New Zealand researchers and organisations can now apply to Pillar Two of Horizon Europe, the European Union’s (EU) largest ever research and innovation programme, on equal terms as researchers from the EU.
This will enable deeper scientific collaboration on pressing global challenges like climate change, energy and global health issues, Research, Science and Innovation Minister Dr Ayesha Verrall said.
“Our researchers and organisations now have unprecedented access to professional networks and world-class scientific infrastructure to tackle these issues affecting us all. Researchers should seize the opportunity to collaborate and lead large scale initiatives,” Dr Verrall said.
The arrangement makes New Zealand one of the first countries outside Europe eligible to participate in the Horizon Europe programme – the biggest EU research and innovation programme ever with more than €90 billion (approx. NZD$153 billion) of funding available over 7 years (2021 to 2027).
Building international connections through Horizon is a key plank of Te Ara Paerangi Future Pathways science reforms announced last year.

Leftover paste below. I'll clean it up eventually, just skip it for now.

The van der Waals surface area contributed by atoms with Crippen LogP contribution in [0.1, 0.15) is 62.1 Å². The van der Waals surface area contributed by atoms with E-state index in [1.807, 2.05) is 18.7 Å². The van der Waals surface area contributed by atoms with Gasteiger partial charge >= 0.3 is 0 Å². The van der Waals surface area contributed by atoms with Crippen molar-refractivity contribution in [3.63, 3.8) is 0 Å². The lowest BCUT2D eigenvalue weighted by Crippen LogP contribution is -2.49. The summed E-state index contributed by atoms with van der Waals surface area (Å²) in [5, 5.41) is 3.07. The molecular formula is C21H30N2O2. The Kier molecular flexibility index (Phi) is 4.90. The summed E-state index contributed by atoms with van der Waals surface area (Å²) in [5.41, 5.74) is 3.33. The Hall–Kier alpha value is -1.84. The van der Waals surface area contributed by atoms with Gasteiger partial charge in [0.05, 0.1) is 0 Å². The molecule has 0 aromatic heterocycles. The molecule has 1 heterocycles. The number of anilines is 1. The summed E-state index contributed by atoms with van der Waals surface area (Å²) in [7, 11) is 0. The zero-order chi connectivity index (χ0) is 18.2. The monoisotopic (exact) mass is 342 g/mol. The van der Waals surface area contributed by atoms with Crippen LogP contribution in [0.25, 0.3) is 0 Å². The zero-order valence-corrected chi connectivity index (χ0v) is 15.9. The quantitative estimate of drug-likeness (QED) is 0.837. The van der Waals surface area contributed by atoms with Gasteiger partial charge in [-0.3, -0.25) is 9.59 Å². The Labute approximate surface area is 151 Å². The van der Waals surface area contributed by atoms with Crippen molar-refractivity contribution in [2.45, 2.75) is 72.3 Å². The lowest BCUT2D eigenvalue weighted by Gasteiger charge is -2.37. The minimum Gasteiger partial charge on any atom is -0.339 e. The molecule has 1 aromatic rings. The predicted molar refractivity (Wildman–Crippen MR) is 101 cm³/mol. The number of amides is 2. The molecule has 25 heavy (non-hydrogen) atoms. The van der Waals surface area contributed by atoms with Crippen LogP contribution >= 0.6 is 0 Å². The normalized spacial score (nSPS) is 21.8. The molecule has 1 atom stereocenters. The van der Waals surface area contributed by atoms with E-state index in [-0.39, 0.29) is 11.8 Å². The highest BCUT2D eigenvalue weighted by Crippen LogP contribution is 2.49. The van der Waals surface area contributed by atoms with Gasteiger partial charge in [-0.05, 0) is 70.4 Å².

Pillar Two focuses on science that addresses major global challenges, such as climate change, energy and health and addressing the UN’s Sustainable Development Goals (SDGs).
There are open calls for proposals that close in March or April 2023. The Ministry of Business, Innovation and Enterprise (MBIE) will hold a roadshow this month to promote these opportunities and support New Zealand researchers with information needed to apply.
The transitional arrangement between New Zealand and the European Commission allowing New Zealand researchers to apply under Horizon Europe Pillar Two will remain in place until a formal association agreement is approved by the New Zealand Cabinet and signed with the EU. Successful applications would move to contracts (grant agreements).
Source: Minister of Research, Science and Innovation